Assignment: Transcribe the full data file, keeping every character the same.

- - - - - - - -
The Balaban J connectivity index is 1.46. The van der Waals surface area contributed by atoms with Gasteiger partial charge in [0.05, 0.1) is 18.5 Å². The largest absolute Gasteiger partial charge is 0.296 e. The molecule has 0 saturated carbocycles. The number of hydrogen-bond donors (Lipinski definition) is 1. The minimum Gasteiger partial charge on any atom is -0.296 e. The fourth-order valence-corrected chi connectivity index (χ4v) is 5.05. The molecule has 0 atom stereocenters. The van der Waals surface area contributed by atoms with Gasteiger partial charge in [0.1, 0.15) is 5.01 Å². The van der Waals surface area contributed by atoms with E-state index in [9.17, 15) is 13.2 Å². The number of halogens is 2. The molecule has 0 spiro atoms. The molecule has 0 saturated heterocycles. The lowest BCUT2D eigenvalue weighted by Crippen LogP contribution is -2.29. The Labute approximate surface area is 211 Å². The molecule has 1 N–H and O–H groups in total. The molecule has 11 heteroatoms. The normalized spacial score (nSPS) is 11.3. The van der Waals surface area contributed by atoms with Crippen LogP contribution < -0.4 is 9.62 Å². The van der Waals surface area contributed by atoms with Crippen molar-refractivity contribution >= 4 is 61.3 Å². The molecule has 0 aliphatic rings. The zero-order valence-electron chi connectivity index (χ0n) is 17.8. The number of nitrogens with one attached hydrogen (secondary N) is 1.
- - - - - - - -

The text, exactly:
The Balaban J connectivity index is 1.46. The van der Waals surface area contributed by atoms with Gasteiger partial charge in [0.05, 0.1) is 18.5 Å². The largest absolute Gasteiger partial charge is 0.296 e. The molecule has 0 saturated carbocycles. The number of hydrogen-bond donors (Lipinski definition) is 1. The minimum Gasteiger partial charge on any atom is -0.296 e. The fourth-order valence-corrected chi connectivity index (χ4v) is 5.05. The molecule has 0 atom stereocenters. The van der Waals surface area contributed by atoms with Gasteiger partial charge in [0.1, 0.15) is 5.01 Å². The van der Waals surface area contributed by atoms with E-state index in [9.17, 15) is 13.2 Å². The number of halogens is 2. The molecule has 0 spiro atoms. The molecule has 0 saturated heterocycles. The lowest BCUT2D eigenvalue weighted by Crippen LogP contribution is -2.29. The Labute approximate surface area is 211 Å². The molecule has 1 N–H and O–H groups in total. The molecule has 11 heteroatoms. The normalized spacial score (nSPS) is 11.3. The van der Waals surface area contributed by atoms with Crippen LogP contribution < -0.4 is 9.62 Å². The van der Waals surface area contributed by atoms with Crippen molar-refractivity contribution >= 4 is 61.3 Å². The molecule has 0 aliphatic rings. The zero-order valence-electron chi connectivity index (χ0n) is 17.8. The number of nitrogens with one attached hydrogen (secondary N) is 1.